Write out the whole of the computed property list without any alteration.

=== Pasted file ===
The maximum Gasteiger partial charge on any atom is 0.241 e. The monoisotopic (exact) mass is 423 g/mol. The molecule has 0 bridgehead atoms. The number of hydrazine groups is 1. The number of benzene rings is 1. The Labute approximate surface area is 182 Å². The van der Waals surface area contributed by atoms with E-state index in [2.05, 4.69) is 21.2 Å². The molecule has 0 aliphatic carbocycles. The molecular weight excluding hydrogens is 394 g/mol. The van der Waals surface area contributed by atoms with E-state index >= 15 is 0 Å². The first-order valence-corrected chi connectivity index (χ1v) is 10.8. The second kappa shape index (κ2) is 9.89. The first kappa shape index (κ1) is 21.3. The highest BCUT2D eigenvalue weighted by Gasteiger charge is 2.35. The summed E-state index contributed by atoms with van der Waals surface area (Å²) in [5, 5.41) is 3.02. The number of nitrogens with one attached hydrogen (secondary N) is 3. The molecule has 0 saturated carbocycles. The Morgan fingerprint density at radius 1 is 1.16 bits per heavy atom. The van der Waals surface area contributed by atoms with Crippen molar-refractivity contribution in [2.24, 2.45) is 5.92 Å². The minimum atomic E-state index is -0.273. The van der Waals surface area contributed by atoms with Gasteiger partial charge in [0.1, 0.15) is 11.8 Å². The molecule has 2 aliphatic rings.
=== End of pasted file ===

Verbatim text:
The maximum Gasteiger partial charge on any atom is 0.241 e. The monoisotopic (exact) mass is 423 g/mol. The molecule has 0 bridgehead atoms. The number of hydrazine groups is 1. The number of benzene rings is 1. The Labute approximate surface area is 182 Å². The van der Waals surface area contributed by atoms with E-state index in [2.05, 4.69) is 21.2 Å². The molecule has 0 aliphatic carbocycles. The molecular weight excluding hydrogens is 394 g/mol. The van der Waals surface area contributed by atoms with E-state index >= 15 is 0 Å². The first-order valence-corrected chi connectivity index (χ1v) is 10.8. The second kappa shape index (κ2) is 9.89. The first kappa shape index (κ1) is 21.3. The highest BCUT2D eigenvalue weighted by Gasteiger charge is 2.35. The summed E-state index contributed by atoms with van der Waals surface area (Å²) in [5, 5.41) is 3.02. The number of nitrogens with one attached hydrogen (secondary N) is 3. The molecule has 0 saturated carbocycles. The Morgan fingerprint density at radius 1 is 1.16 bits per heavy atom. The van der Waals surface area contributed by atoms with Crippen molar-refractivity contribution in [2.24, 2.45) is 5.92 Å². The minimum atomic E-state index is -0.273. The van der Waals surface area contributed by atoms with Gasteiger partial charge in [0.1, 0.15) is 11.8 Å². The molecule has 2 aliphatic rings.